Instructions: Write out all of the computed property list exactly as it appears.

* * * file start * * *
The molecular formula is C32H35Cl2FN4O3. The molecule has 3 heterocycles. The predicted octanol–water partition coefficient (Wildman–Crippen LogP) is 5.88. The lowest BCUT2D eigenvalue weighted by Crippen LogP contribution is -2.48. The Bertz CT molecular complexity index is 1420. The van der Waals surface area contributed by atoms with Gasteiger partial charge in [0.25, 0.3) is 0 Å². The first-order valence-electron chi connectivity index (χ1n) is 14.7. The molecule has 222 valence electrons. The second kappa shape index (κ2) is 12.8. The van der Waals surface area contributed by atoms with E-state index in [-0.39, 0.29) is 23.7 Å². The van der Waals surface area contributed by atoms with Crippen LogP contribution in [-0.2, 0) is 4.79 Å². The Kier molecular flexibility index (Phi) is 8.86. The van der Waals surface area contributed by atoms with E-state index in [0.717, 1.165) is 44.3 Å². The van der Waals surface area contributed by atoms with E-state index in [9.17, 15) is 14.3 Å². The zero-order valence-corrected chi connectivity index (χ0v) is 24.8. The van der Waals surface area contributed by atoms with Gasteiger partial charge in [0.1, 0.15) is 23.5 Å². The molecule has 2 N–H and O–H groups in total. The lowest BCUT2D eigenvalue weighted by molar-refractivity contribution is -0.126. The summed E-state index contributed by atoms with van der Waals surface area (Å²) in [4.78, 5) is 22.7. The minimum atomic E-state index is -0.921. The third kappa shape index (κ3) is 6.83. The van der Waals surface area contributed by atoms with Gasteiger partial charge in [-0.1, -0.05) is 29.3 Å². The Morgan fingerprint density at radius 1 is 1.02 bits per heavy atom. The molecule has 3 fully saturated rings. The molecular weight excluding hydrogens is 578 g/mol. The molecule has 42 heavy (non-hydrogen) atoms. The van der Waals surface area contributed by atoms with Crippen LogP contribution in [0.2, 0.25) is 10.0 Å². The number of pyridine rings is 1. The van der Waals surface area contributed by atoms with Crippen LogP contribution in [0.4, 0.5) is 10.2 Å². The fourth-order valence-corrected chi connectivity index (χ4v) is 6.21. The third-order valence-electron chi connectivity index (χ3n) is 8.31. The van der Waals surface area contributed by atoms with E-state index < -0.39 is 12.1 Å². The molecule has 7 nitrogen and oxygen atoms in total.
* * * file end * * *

The molecular formula is C32H35Cl2FN4O3. The molecule has 3 heterocycles. The predicted octanol–water partition coefficient (Wildman–Crippen LogP) is 5.88. The lowest BCUT2D eigenvalue weighted by Crippen LogP contribution is -2.48. The Bertz CT molecular complexity index is 1420. The van der Waals surface area contributed by atoms with Gasteiger partial charge in [0.25, 0.3) is 0 Å². The first-order valence-electron chi connectivity index (χ1n) is 14.7. The molecule has 222 valence electrons. The second kappa shape index (κ2) is 12.8. The van der Waals surface area contributed by atoms with E-state index in [-0.39, 0.29) is 23.7 Å². The van der Waals surface area contributed by atoms with Crippen LogP contribution in [-0.2, 0) is 4.79 Å². The Kier molecular flexibility index (Phi) is 8.86. The van der Waals surface area contributed by atoms with E-state index in [0.717, 1.165) is 44.3 Å². The van der Waals surface area contributed by atoms with E-state index in [9.17, 15) is 14.3 Å². The zero-order valence-corrected chi connectivity index (χ0v) is 24.8. The van der Waals surface area contributed by atoms with Gasteiger partial charge in [0.1, 0.15) is 23.5 Å². The molecule has 2 N–H and O–H groups in total. The lowest BCUT2D eigenvalue weighted by molar-refractivity contribution is -0.126. The summed E-state index contributed by atoms with van der Waals surface area (Å²) in [4.78, 5) is 22.7. The minimum atomic E-state index is -0.921. The third kappa shape index (κ3) is 6.83. The van der Waals surface area contributed by atoms with Gasteiger partial charge in [-0.1, -0.05) is 29.3 Å². The Morgan fingerprint density at radius 1 is 1.02 bits per heavy atom. The molecule has 3 fully saturated rings. The molecular weight excluding hydrogens is 578 g/mol. The molecule has 42 heavy (non-hydrogen) atoms. The van der Waals surface area contributed by atoms with Crippen LogP contribution in [0.2, 0.25) is 10.0 Å². The number of pyridine rings is 1. The van der Waals surface area contributed by atoms with Crippen LogP contribution in [0.4, 0.5) is 10.2 Å². The fourth-order valence-corrected chi connectivity index (χ4v) is 6.21. The third-order valence-electron chi connectivity index (χ3n) is 8.31. The van der Waals surface area contributed by atoms with E-state index < -0.39 is 12.1 Å². The molecule has 7 nitrogen and oxygen atoms in total.